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Created by Hubert Tonneau, the Pliant programming language has been described as the first attempt to connect the C and Lisp branches of programming languages.

Developed in the late 1990s as a personal project, Tonneau describes his programming language as a superset of C, in that any program written in C can be translated line by line to Pliant, even when the syntax differs. On the other hand, it is not a superset of C++ because its object model differs, being instance-based rather than class-based.

Pliant incorporates ideas from several programming languages, but its distinguishing feature is meta-programming, which is the ability to read, generate, analyze, and even modify itself while running, which is accomplished through a code generator.

Pliant includes a dynamic compiler, which doesn't require linking, compiles on the fly, and can interface with C libraries. Each module of a Pliant program is compiled at startup time. It executes from the source code and can provide an "eval" instruction in a manner similar to an interpreter, giving it the feel of an interpreted language, while running programs at raw speed like a compiler.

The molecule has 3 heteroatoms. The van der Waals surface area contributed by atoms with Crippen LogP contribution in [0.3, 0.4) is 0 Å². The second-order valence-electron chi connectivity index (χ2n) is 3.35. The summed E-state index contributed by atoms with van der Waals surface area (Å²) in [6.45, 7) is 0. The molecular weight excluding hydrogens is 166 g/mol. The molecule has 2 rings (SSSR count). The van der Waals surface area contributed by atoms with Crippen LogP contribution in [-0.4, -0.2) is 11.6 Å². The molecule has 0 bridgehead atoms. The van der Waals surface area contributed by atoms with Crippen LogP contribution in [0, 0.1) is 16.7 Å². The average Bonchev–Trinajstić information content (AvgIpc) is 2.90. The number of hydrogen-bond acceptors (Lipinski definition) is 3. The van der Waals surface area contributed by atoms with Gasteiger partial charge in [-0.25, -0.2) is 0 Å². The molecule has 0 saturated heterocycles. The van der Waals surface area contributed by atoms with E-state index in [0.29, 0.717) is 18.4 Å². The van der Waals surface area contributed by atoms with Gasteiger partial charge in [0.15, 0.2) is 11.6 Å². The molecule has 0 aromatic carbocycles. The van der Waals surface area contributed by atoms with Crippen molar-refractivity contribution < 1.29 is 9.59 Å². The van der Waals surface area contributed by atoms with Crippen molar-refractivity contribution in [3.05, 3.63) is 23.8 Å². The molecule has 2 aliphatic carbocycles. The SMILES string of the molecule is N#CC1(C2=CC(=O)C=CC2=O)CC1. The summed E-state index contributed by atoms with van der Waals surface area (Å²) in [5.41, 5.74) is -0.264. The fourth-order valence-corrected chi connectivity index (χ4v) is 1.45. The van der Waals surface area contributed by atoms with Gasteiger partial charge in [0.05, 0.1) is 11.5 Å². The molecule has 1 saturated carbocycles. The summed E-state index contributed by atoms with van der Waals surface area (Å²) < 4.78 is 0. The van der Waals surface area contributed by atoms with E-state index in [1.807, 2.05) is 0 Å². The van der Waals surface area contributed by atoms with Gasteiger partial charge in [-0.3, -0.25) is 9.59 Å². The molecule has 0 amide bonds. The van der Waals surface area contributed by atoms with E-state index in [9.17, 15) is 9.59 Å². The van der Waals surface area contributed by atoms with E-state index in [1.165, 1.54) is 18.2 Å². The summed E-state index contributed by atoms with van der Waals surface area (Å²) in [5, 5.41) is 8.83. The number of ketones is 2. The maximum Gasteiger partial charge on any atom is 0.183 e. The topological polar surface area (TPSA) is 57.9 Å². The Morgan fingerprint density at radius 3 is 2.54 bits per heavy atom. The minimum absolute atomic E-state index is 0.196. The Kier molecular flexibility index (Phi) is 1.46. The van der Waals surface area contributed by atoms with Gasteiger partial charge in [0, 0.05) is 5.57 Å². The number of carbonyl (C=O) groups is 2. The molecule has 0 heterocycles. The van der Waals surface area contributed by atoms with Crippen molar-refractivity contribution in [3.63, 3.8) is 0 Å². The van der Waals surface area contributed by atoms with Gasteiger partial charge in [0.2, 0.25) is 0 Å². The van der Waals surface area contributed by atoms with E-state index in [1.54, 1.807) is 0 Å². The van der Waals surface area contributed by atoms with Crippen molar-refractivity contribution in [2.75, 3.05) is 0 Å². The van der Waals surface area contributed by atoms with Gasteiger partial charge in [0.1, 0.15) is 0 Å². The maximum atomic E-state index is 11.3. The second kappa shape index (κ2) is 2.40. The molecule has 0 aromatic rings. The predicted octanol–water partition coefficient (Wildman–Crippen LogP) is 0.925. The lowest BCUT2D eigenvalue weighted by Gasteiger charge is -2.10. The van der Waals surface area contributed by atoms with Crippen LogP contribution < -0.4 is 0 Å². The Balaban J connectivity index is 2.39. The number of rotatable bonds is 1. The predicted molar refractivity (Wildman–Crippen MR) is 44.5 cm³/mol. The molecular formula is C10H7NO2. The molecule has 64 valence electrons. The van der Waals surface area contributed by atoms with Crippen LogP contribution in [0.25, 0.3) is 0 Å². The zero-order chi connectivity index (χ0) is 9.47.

It runs on Linux, POSIX, and Windows, or as a standalone operating system on top of a Linux kernel, known as FullPliant. A FullPliant OS installation includes a Linux kernel, a set of executables and libraries from, and the Pliant programming language.

Pliant is copyrighted by the author, Hubert Tonneau, but is available under the GNU Public License v2. The language is actively maintained and under development by the author, and others.

The focus of this category is on the programming language known as Pliant. Any editors, compilers, IDEs, dialects, or close implementations of the language are appropriate for this category, as are Pliant user groups, forums, tutorials, or guides.



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